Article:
Update: In a press conference Monday morning, Orlando police confirmed that 49 people had been killed and 53 injured early Sunday morning at Orlando's Pulse gay nightclub in the deadliest mass shooting in recent U.S. history. After opening fire on the crowd, an individual named Omar Mateen had taken hostages and was ultimately killed in a stand-off with police; Mateen had called 911 and pledged allegiance to the Islamic State shortly before the massacre. Orlando mayor Buddy Dyer declared a state of emergency, and the massacre is being investigated as an act of terrorism.
The victims' names were released by the city of Orlando on its website as their next of kin were informed. Here are some ways to help the Orlando shooting victims and their loved ones; you can also donate to the victims' fund, as well as express your solidarity with the LGBTQ community by posting a tribute online. You can also attend a vigil near you to honor the victims.
Earlier: At least 50 people have been killed by a shooting at a popular gay nightclub in Orlando, which occurred early Sunday morning. It's been labeled the worst mass shooting in U.S history, and loved ones of those in the Florida city scrambled overnight and into the day on Sunday to make contact with their connections in the area. While the panic and chaos continues, those in Orlando can use Facebook's Safety Check feature to mark themselves safe.
Upwards of 300 people were at Pulse, the nightclub where the shooting occurred, when the violence broke out around 2 a.m. The nightclub quickly alerted the public to the situation by posting on its Facebook page. "Everyone get out of pulse and keep running," Pulse posted around 2 a.m. According to other social media reports from eyewitnesses, including those in the nightclub, people began to escape through back doors. Others hid in bathrooms and outside under cars to shield themselves from the gunfire, which occurred both outside and inside the building.
Those who escaped, or were nowhere near Pulse on Sunday night, took to social media on Sunday to let their loved ones know that they were safe. In addition to posting and tweeting, though, those who are fortunately safe and still in the Orlando area can use a Facebook tool that's designated for emergency situations. It's called Facebook Safety Check and it's a quick way to get your most important message out to all of your connections at once.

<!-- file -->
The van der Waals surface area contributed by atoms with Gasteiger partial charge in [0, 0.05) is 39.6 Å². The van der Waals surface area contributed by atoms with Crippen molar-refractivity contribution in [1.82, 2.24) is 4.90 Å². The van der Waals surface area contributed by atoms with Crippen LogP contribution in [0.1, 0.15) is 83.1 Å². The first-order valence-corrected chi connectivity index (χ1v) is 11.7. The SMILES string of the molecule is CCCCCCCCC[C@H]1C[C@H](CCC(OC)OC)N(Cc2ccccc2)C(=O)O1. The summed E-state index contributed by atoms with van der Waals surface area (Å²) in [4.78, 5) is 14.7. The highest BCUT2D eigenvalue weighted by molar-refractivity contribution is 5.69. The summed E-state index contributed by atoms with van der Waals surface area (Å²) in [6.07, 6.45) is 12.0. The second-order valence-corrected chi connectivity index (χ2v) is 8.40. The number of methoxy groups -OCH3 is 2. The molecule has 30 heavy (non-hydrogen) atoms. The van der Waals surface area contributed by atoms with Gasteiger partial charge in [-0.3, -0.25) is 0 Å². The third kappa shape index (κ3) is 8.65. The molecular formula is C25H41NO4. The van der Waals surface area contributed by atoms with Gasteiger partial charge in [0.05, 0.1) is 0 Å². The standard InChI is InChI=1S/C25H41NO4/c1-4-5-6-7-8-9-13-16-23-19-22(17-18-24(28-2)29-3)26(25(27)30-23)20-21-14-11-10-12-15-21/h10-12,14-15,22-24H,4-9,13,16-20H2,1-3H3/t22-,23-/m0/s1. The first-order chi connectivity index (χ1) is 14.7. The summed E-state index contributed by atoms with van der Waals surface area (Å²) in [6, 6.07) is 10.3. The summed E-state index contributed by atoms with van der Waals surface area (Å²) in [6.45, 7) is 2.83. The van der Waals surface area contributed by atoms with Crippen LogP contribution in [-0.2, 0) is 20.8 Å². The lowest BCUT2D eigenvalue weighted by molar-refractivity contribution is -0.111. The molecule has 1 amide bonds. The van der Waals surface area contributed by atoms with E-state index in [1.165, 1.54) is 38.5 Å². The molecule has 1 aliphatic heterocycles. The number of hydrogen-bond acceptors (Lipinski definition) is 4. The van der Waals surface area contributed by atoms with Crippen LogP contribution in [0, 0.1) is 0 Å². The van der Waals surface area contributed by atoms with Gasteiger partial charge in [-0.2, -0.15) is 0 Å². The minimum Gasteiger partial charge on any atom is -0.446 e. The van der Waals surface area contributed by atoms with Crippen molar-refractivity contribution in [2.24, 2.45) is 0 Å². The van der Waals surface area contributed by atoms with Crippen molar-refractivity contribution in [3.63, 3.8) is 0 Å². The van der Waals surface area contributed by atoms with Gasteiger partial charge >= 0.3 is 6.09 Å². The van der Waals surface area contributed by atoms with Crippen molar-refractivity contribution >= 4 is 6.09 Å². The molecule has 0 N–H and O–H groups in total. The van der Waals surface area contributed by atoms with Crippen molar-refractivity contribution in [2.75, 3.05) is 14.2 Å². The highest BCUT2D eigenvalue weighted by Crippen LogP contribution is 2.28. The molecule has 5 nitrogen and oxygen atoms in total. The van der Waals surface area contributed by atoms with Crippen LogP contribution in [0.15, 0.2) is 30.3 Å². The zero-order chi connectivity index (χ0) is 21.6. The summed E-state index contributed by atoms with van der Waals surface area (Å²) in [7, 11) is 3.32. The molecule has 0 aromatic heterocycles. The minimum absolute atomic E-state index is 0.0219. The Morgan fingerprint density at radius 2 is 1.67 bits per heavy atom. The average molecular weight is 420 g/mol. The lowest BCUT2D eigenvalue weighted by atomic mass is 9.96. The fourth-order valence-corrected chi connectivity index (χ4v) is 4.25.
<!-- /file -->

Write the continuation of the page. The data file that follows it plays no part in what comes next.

Here's how Safety Check works: When an emergency — like a mass shooting — occurs, Facebook sends a notification to its users who are located in the relevant area. This notification can come as a regular notification when you sign in to Facebook, or as a text message notification. The notification asks users if they're safe from the danger, and then gives them the option to choose, "I'm safe," or, "I'm not in the area." Facebook also reports which of a user's friends have also marked that they're safe.
Facebook launched Safety Check more than a year and a half ago in October 2014. At that time, Facebook creator Mark Zuckerberg said, in a post on Facebook, that the team was inspired to create Safety Check after the tragic earthquake and tsunami that struck Japan a few years prior. When the tool launched, it was only used for natural disasters, but its use has expanded over time to include all kinds of emergencies.
If you don't live in Orlando, you probably won't see the Safety Check notification, but you may see an alert if one of your friends has marked that they're safe. Loved ones can also call the city of Orlando's crisis hotline to request information about an individual. The hotline phone number is 407-246-4357.